Do One Thing!

Sustainability Tips and Facts

1. CARRY A REUSABLE HOT/COLD CUP FOR COFFEE/DRINKS ON CAMPUS.

Refills for a reusable cup are $1.86 (less than a non-reusable cup).  By using a re-usable cup you are reducing the waste of a non-reusable cup entirely.  Assuming that the average college student drinks 2 cups of coffee, tea, or other hot beverages per day, multiplying that by 8,000 SUNY Oswego students, the amount of non-reusable cups being wasted is large.  If everyone carried a re-usable cup, SUNY Oswego would be able to reduce its plastic and paper waste greatly.     

2. SET A FIVE-MINUTE TIMER FOR YOUR SHOWER THIS WEEK. IF YOU AREN'T 'DONE' BY THE FIVE MINUTES, SHUT OFF THE HOT WATER.

The average American showers for 10 minutes every day. 
While the cost to heat and use the water for a 10 minute shower seems low - only .50 cents per shower -but multiplied by 7, that's $3.50 per week...per person. If every student in the SUNY Oswego community reduced their shower time to five minutes we could save $4000 a day in hot water - that's $28,000 per week.

3. WASH YOUR LAUNDRY IN COLD WATER - LINE OR AIR-DRY INSTEAD OF TUMBLE DRYING

The washing machine on a hot water wash uses 25 gallons of hot water - or .50 cents per load.  Think about how many loads of laundry you do and how much power you could save by washing in cold water.  Cold water washes actually preserve the longevity of your clothes and keeps colors brighter longer by not relaxing the cloth fibers as much as hot water does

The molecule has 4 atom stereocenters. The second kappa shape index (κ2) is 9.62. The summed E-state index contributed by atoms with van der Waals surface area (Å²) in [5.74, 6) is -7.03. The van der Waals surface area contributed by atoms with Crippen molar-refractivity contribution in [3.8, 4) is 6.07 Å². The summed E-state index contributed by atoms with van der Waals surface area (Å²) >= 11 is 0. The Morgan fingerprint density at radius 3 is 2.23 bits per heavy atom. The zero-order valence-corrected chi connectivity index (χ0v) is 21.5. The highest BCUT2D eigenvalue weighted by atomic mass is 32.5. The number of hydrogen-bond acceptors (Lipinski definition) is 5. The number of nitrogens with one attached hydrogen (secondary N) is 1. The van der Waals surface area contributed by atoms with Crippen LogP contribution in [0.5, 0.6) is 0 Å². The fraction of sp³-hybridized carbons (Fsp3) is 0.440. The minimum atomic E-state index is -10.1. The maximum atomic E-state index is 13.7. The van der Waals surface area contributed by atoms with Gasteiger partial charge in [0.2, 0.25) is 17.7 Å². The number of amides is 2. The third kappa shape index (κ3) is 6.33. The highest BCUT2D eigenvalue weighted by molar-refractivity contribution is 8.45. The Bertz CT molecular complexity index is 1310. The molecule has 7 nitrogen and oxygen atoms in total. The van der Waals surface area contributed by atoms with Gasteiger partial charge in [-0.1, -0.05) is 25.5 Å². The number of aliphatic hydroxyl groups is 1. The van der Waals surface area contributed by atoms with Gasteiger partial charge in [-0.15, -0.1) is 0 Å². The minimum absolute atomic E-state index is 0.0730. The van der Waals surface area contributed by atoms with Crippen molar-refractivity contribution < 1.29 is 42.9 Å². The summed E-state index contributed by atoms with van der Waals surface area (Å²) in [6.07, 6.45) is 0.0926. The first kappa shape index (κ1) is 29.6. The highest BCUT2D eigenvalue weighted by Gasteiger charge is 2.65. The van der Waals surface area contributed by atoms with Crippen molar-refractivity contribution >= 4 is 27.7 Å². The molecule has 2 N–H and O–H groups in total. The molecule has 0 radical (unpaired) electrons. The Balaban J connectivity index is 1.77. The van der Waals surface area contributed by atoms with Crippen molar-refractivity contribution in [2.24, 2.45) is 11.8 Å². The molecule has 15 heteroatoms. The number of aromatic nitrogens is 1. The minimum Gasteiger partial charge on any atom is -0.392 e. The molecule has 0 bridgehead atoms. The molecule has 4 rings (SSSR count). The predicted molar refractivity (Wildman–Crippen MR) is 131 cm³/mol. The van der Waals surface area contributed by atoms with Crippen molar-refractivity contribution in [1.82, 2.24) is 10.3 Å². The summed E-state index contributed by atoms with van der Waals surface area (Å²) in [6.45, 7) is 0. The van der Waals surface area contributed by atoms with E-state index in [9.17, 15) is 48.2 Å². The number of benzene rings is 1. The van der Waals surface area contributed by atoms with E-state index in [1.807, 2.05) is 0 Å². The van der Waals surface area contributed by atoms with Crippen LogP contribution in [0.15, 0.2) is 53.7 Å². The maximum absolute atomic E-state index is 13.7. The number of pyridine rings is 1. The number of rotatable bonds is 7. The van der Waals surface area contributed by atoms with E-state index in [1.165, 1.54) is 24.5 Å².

The average dryer load costs .25 cents to run for a full cycle and, due to the amount of clothes dried and the time it takes to dry them, the dryer alone amounts to 5.8% of all residential power used on average. Consider line or air-drying you clothes. There are apartment or 'dormitory' friendly clotheslines that take up little or no space when not in use. Your pants aren't too tight, your sweaters won't shrink and your whole room will smell like clean laundry!

4. CARRY A REFILLABLE (STAINLESS STEEL OR PLASTIC BPA FREE) WATER BOTTLE

Almost twice as much water goes into the making of the disposable bottle as the contents of the bottle, so each bottle of water sold equals three disposable water bottles.  The plastic that goes into making disposable water bottles is made from nonrenewable fossil fuels, creating waste on both ends - in the creation of the bottle and it's lifetime in a landfill.

6. Pick up that litter!

After driving, pick up one small piece of litter or debris between the parking lot and your destination. This is a very simple way to improve the aesthetics of your local environment. It might even prevent someone from the burden of a flat tire as well!

5. GO PAPER-FREE WITH ONLINE SUBMISSION OF HOMEWORK AND ASSIGNMENTS, PERSONAL BILLING AND BANK STATEMENTS AND DOWNLOAD E-PUB FORMATS FOR READING.

Most instructors will be just as happy to receive your work via the Internet, as long as it's correct and on time.

Almost every major banking and billing institution has a paperless option - use it, and contact the companies sending you 'junk' mail - like the Do Not Call list.  They will cease and desist if you tell them to
.

You do NOT need to own a Kindle or a Nook to enjoy e-pub format, you can often download them onto your computer or smart phone. Think about it - which would you rather carry to class?